4-0 out of 5 stars Lenin the man - superb; Lenin the Russian - needs work.
This biography is incredibly thorough, and is entirely fixated on Lenin. In fact, that would be my one complaint. The book was so thoroughly focused on Lenin (and I can appreciate how silly this must sound as the book was a biography of Lenin), that it missed properly characterizing what was going on in Russia. In certain sections the book did discuss what was taking place in Russia, but usually only within the very limited scope of how Lenin was responding to the problem. I felt the narrative on Lenin would have benefited from an expanded discussion of what was going on socially within Russia as Lenin came to power. This weakness of the book is perhaps exacerbated by the fact (something I did not know) that Lenin lived for 18 years outside of Russia as an adult man. As his ideology was developing he was fully outside of Russian culture.

Lenin was an average ideologue, but he was an above-average politician. His works on political philosophy, as Service says, were barely above the standard of a college student. They were not insightful and were not worthy of prominent distinction. Lenin was a consummate politician who did believe in the essential goals of socialism.

I believe he would have been disgusted at what Stalin did with the gulag system; however, Lenin was a pragmatist. He did not allow Stalin to rise to power on accident. Did he see Stalin as a balance against Trotski who Lenin may have feared would be more willing to compromise? The life of Lenin illustrates the core problem of socialism: it has never been embraced by people who did not prove to be brutally totalitarian and completely unwilling to allow individuality.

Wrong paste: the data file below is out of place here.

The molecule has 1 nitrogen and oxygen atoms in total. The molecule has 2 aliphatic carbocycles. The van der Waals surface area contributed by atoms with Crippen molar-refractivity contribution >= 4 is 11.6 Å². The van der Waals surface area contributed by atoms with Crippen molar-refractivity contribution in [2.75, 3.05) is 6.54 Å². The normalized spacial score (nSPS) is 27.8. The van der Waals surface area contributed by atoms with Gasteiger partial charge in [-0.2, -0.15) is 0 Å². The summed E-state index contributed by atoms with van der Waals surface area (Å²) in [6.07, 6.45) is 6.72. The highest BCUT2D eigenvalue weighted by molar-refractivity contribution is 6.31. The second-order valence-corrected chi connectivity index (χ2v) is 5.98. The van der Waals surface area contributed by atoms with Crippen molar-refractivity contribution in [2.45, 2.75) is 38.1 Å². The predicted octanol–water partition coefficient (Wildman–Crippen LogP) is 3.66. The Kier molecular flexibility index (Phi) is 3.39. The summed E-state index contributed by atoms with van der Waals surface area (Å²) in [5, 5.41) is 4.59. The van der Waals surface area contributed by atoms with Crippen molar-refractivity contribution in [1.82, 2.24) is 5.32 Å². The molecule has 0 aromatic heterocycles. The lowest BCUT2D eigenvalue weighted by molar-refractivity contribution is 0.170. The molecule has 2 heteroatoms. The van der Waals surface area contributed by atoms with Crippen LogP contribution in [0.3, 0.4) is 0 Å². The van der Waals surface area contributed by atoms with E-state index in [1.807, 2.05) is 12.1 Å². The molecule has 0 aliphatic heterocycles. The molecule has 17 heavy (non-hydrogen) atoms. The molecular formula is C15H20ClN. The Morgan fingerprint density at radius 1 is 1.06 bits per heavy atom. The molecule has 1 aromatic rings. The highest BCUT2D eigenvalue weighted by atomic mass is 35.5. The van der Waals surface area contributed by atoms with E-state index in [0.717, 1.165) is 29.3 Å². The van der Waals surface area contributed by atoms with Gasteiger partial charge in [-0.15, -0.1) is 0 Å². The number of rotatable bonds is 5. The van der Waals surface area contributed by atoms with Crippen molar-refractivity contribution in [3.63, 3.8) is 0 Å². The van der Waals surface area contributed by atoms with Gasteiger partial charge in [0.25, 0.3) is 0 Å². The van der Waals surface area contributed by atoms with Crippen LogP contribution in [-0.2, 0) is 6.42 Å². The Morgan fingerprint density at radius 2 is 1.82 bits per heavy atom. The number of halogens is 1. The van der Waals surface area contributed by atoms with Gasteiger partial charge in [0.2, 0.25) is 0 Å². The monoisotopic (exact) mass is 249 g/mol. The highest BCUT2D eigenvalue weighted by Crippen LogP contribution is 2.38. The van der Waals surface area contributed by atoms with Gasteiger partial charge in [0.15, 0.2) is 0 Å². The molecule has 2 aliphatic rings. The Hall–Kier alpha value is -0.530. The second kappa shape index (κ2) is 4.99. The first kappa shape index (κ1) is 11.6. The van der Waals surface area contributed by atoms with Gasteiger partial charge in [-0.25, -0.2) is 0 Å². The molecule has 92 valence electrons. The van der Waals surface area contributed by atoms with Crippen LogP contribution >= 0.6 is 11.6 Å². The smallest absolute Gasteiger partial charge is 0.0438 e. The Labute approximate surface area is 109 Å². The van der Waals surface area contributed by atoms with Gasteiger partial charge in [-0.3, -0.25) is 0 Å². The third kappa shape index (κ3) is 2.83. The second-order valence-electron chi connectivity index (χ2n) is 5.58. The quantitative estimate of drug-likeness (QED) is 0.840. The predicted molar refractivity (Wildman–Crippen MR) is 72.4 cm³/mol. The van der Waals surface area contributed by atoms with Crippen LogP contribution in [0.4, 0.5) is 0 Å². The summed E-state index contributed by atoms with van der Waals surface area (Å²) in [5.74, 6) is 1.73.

5-0 out of 5 stars Well written and informative
This is a well presented account. It reads very well, I finished this rather long book pretty fast. It goes over all the aspects of Lenin's life, as well as putting them in a good historical context. This is a good book to have, and a good read for anyone interested in Lenin, or Russian history. Some readers might be left wishing more a little more substance, but for the length of the book and the readability of it, it is a great account.

5-0 out of 5 stars Great writer, great book
This book reads like a good novel as the author is a decent storyteller. He also has a decent sense of humour as well. The story is a fascinating one of fascinating times and of a really ruthless man who led it all: Lenin.